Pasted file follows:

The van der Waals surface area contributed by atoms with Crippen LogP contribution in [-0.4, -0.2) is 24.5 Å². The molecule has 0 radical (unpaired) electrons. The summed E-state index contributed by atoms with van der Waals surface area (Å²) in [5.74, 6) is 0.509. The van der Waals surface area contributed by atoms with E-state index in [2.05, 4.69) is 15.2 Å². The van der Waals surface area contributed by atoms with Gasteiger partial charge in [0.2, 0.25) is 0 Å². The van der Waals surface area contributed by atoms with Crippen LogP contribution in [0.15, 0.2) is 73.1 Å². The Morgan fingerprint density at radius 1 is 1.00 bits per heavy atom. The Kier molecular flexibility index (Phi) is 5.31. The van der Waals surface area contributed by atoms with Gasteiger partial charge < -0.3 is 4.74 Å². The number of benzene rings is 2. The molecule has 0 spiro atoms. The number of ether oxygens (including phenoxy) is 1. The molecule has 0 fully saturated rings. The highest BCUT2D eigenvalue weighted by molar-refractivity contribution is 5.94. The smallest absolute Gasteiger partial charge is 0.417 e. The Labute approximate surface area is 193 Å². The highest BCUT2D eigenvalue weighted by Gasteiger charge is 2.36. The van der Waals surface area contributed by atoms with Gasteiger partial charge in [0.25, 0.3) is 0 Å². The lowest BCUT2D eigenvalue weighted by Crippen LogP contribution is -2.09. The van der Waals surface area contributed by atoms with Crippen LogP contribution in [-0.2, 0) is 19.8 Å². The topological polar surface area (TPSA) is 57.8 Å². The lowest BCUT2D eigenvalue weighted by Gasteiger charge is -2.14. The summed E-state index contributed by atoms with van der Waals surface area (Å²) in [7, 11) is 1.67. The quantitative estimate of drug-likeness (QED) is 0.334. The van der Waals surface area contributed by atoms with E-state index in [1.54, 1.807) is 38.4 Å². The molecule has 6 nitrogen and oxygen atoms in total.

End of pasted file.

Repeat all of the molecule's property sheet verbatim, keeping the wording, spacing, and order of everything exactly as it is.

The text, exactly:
The van der Waals surface area contributed by atoms with Crippen LogP contribution in [-0.4, -0.2) is 24.5 Å². The molecule has 0 radical (unpaired) electrons. The summed E-state index contributed by atoms with van der Waals surface area (Å²) in [5.74, 6) is 0.509. The van der Waals surface area contributed by atoms with E-state index in [2.05, 4.69) is 15.2 Å². The van der Waals surface area contributed by atoms with Gasteiger partial charge in [0.2, 0.25) is 0 Å². The van der Waals surface area contributed by atoms with Crippen LogP contribution in [0.15, 0.2) is 73.1 Å². The Morgan fingerprint density at radius 1 is 1.00 bits per heavy atom. The Kier molecular flexibility index (Phi) is 5.31. The van der Waals surface area contributed by atoms with Gasteiger partial charge < -0.3 is 4.74 Å². The number of benzene rings is 2. The molecule has 0 spiro atoms. The number of ether oxygens (including phenoxy) is 1. The molecule has 0 fully saturated rings. The highest BCUT2D eigenvalue weighted by molar-refractivity contribution is 5.94. The smallest absolute Gasteiger partial charge is 0.417 e. The Labute approximate surface area is 193 Å². The highest BCUT2D eigenvalue weighted by Gasteiger charge is 2.36. The van der Waals surface area contributed by atoms with Gasteiger partial charge in [0.25, 0.3) is 0 Å². The lowest BCUT2D eigenvalue weighted by Crippen LogP contribution is -2.09. The van der Waals surface area contributed by atoms with Crippen LogP contribution in [-0.2, 0) is 19.8 Å². The topological polar surface area (TPSA) is 57.8 Å². The lowest BCUT2D eigenvalue weighted by Gasteiger charge is -2.14. The summed E-state index contributed by atoms with van der Waals surface area (Å²) in [7, 11) is 1.67. The quantitative estimate of drug-likeness (QED) is 0.334. The van der Waals surface area contributed by atoms with E-state index in [1.54, 1.807) is 38.4 Å². The molecule has 6 nitrogen and oxygen atoms in total.